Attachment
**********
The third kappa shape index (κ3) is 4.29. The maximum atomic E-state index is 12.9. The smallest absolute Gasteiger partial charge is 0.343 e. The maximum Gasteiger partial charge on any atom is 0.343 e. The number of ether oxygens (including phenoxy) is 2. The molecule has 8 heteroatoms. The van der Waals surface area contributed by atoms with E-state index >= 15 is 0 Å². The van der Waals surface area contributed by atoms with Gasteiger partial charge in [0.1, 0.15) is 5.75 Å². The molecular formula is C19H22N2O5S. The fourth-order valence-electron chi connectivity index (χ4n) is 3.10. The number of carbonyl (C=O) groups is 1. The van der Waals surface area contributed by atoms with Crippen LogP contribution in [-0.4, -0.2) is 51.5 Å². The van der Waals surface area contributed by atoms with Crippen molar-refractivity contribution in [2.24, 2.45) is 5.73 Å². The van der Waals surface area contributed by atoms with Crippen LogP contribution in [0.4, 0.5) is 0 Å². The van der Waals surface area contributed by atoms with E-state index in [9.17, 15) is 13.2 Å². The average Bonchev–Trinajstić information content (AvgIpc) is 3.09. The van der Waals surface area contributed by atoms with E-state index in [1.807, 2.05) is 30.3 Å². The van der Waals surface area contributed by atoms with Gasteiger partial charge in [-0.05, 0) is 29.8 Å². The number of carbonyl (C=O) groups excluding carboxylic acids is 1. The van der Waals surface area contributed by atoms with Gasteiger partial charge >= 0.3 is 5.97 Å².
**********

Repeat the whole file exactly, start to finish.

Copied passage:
The third kappa shape index (κ3) is 4.29. The maximum atomic E-state index is 12.9. The smallest absolute Gasteiger partial charge is 0.343 e. The maximum Gasteiger partial charge on any atom is 0.343 e. The number of ether oxygens (including phenoxy) is 2. The molecule has 8 heteroatoms. The van der Waals surface area contributed by atoms with E-state index >= 15 is 0 Å². The van der Waals surface area contributed by atoms with Gasteiger partial charge in [0.1, 0.15) is 5.75 Å². The molecular formula is C19H22N2O5S. The fourth-order valence-electron chi connectivity index (χ4n) is 3.10. The number of carbonyl (C=O) groups is 1. The van der Waals surface area contributed by atoms with Crippen LogP contribution in [-0.4, -0.2) is 51.5 Å². The van der Waals surface area contributed by atoms with Crippen molar-refractivity contribution in [2.24, 2.45) is 5.73 Å². The van der Waals surface area contributed by atoms with Crippen LogP contribution in [0.4, 0.5) is 0 Å². The van der Waals surface area contributed by atoms with E-state index in [9.17, 15) is 13.2 Å². The average Bonchev–Trinajstić information content (AvgIpc) is 3.09. The van der Waals surface area contributed by atoms with E-state index in [1.807, 2.05) is 30.3 Å². The van der Waals surface area contributed by atoms with Gasteiger partial charge in [-0.05, 0) is 29.8 Å². The number of carbonyl (C=O) groups excluding carboxylic acids is 1. The van der Waals surface area contributed by atoms with Gasteiger partial charge >= 0.3 is 5.97 Å².